Identifying Cult Stardom: A Check-list For The Digital Era
Trinity College Dublin
Citation: O’Meara, Jennifer. “Identifying Cult Stardom: A Check-list For The Digital Era.” Hyperrhiz: New Media Cultures, no. 21, 2019. doi:10.20415/hyp/021.let02
Abstract: this listicle uses the form of an online quiz to deconstruct the notion of cult stardom and the underlying gendered politics of such celebrity status on digital platforms. The list draws on the format of online checklist-style quizzes, to help people determine if a given performer is being actively celebrated – in typical cult fashion – in a Web 2.0 environment. The checklist focuses on three actors, with a view to demonstrating how cult film stars are subject to similar online practices by fans.
Keywords: media studies, cult film, quiz, fandom, celebrity, gender.
As Ernest Mathijs and Jamie Sexton explain when defining the concept of cult cinema, a film’s reception is key to establishing its “cult” status – with such films revealing themselves gradually over time (2011: 1-10). The tendency for fans to engage in an ongoing and active celebration of a given film, or performer, is one significant aspect of cult film reception. Kate Egan and Sarah Thomas have built on Mathijs and Sexton's work on cult films, so that it speaks to cult stardom. In Cult Film Stardom (2012: 1) they note that such stars generally have “offbeat qualities” – such as a distinctive voice or body type – which make them stand out from the typical mainstream performers, and which selected audiences embrace and celebrate.
Although cult film stardom pre-dates digital media, the internet has provided a wide array of outlets for fans to actively celebrate their favorite unconventional stars. Memes and mash-ups frequently employ images or live-action performances by character actors like Steve Buscemi and Christopher Walken, or dead-pan favorite Bill Murray. Their distinctive traits, such as Buscemi’s haunting eyes or Murray’s blank affect, are rendered all the more entertaining when edited into another media form. There are other living male memes out there, including Jeff Goldblum – who has even ranked the internet’s best Jeff Goldblum memes. Yet while Goldblum is eccentric, he veers too close to being a conventional heartthrob, and too willing to get involved in his mimetic persona, to be grouped in this precise category. After all, it is the unexpected erotic appeal of his naked chest that has garnered him the most likes.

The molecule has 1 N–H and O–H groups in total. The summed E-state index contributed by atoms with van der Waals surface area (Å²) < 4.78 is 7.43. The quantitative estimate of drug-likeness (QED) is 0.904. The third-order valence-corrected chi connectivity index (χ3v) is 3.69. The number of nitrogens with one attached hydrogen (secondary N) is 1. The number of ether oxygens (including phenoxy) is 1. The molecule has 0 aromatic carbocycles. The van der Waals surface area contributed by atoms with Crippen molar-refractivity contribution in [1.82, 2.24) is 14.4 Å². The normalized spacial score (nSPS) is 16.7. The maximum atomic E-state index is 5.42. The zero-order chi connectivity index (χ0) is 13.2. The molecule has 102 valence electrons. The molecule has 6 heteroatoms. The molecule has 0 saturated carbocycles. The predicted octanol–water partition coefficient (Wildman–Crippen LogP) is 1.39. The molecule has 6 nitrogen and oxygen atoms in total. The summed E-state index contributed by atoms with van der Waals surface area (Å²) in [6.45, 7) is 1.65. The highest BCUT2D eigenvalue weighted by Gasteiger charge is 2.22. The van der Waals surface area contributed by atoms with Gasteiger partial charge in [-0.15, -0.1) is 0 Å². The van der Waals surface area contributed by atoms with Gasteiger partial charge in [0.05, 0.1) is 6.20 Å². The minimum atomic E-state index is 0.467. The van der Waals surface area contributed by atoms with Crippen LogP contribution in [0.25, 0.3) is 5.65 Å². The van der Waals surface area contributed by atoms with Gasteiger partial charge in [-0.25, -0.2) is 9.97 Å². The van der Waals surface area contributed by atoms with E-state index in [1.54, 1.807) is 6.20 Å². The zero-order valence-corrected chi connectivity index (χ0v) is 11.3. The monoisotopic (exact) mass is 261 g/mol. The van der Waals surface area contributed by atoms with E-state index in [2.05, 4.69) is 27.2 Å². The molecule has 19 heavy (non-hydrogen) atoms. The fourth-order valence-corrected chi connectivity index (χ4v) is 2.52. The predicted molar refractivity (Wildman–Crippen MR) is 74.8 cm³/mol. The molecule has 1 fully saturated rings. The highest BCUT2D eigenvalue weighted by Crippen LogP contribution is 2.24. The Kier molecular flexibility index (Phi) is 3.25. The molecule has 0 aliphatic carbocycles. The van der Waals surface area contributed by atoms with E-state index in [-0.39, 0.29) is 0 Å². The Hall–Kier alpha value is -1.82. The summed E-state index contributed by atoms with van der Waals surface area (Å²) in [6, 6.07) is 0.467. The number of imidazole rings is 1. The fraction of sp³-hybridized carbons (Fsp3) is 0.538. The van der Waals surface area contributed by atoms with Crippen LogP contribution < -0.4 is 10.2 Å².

The accompanying check-list draws on the format of online checklist-style quizzes, to help people determine if a given performer is being actively celebrated – in typical cult fashion – in a Web 2.0 environment. The checklist focuses on three actors, with a view to demonstrating how cult film stars are subject to similar online practices by fans. Through the checklist format, the various implied criteria for achieving digital cult status – such as distinctive but ‘normal’ features, remixable performances and maleness – are also underscored.
Identifying Cult Stardom: A Check-list for the Digital Era
That not-very-current celebrity keeps popping up on your social media, but you’re not sure if this means they’re a digital star. If your celebrity meets at least 6 of the criteria below then they're a bonafide cult sensation!
1. Your celebrity’s name been reworked in a variety of pun-based memes.
2. Your celebrity is the subject of a recut film trailer which parodies their lack of conventional sex appeal.
3. Your celebrity has spawned an unofficial, satirical Twitter account.
5. Your celebrity has been given their own special edition show on a major streaming site.
6. Or, your celebrity inspires other seasonally themed fan-works.
7. Your celebrity’s most distinguishing physical feature is regularly Photoshopped onto the faces of others.
8. The wise words of your celebrity are regularly featured on popular websites.
9. Most importantly, your celebrity is a middle-aged actor who in no way resembles an actual Hollywood heart-throb.
If so, the internet has probably found many varied ways to celebrate him -- yes, him: unconventional middle-aged female performers are much less present, digitally. Male cult stars, exemplified by Steve Buscemi, Bill Murray and Christopher Walken, however, have an irreducible presence. Yes, the digital sphere grants some much-earned space to the likes of Emma Thompson and Tilda Swinton, but we’re still waiting for them -- and other unconventional woman -- to receive their Christmas specials and parody Twitter accounts.
Egan, Kate and Thomas, Sarah (eds.) Cult Film Stardom: Offbeat Attractions and Processes of Cultification. London: Palgrave MacMillan, 2012.
Mathijs, Ernest and Sexton, Jamie. Cult Cinema: An Introduction. Oxford and Chichester: Wiley-Blackwell, 2011.